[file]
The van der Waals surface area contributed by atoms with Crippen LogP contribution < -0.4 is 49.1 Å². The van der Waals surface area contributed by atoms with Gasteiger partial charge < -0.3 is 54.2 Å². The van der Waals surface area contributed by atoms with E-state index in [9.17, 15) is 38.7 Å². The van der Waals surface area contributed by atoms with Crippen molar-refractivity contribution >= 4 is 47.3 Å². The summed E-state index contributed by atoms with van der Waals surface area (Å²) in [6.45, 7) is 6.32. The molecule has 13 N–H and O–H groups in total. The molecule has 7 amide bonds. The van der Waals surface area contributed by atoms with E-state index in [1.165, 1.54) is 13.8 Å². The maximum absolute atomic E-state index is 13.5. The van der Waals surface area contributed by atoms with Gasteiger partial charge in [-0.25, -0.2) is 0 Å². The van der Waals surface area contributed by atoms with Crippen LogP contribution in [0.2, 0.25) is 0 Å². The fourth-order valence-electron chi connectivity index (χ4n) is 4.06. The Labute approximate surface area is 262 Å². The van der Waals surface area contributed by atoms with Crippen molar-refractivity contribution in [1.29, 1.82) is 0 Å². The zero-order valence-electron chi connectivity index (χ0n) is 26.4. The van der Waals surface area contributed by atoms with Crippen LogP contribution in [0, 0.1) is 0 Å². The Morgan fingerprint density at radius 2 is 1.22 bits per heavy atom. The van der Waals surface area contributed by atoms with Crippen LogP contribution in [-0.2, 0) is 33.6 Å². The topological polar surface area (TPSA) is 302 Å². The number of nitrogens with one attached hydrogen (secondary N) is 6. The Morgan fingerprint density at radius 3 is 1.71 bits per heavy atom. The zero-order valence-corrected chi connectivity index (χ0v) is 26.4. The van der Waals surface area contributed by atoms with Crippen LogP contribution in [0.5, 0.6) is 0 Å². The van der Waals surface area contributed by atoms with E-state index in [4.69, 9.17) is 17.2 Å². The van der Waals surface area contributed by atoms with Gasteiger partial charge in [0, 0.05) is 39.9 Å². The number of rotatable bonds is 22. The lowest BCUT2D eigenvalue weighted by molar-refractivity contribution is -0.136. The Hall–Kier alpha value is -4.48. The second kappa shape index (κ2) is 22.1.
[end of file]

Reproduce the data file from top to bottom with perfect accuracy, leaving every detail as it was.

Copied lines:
The van der Waals surface area contributed by atoms with Crippen LogP contribution < -0.4 is 49.1 Å². The van der Waals surface area contributed by atoms with Gasteiger partial charge < -0.3 is 54.2 Å². The van der Waals surface area contributed by atoms with E-state index in [9.17, 15) is 38.7 Å². The van der Waals surface area contributed by atoms with Crippen molar-refractivity contribution >= 4 is 47.3 Å². The summed E-state index contributed by atoms with van der Waals surface area (Å²) in [6.45, 7) is 6.32. The molecule has 13 N–H and O–H groups in total. The molecule has 7 amide bonds. The van der Waals surface area contributed by atoms with E-state index in [1.165, 1.54) is 13.8 Å². The maximum absolute atomic E-state index is 13.5. The van der Waals surface area contributed by atoms with Gasteiger partial charge in [-0.25, -0.2) is 0 Å². The van der Waals surface area contributed by atoms with Crippen LogP contribution in [0.2, 0.25) is 0 Å². The fourth-order valence-electron chi connectivity index (χ4n) is 4.06. The Labute approximate surface area is 262 Å². The van der Waals surface area contributed by atoms with Crippen molar-refractivity contribution in [1.29, 1.82) is 0 Å². The zero-order valence-electron chi connectivity index (χ0n) is 26.4. The van der Waals surface area contributed by atoms with Crippen LogP contribution in [0, 0.1) is 0 Å². The Morgan fingerprint density at radius 2 is 1.22 bits per heavy atom. The van der Waals surface area contributed by atoms with Crippen LogP contribution in [-0.2, 0) is 33.6 Å². The topological polar surface area (TPSA) is 302 Å². The number of nitrogens with one attached hydrogen (secondary N) is 6. The Morgan fingerprint density at radius 3 is 1.71 bits per heavy atom. The zero-order valence-corrected chi connectivity index (χ0v) is 26.4. The van der Waals surface area contributed by atoms with Crippen LogP contribution in [0.5, 0.6) is 0 Å². The van der Waals surface area contributed by atoms with E-state index in [4.69, 9.17) is 17.2 Å². The van der Waals surface area contributed by atoms with Gasteiger partial charge in [0, 0.05) is 39.9 Å². The number of rotatable bonds is 22. The lowest BCUT2D eigenvalue weighted by molar-refractivity contribution is -0.136. The Hall–Kier alpha value is -4.48. The second kappa shape index (κ2) is 22.1.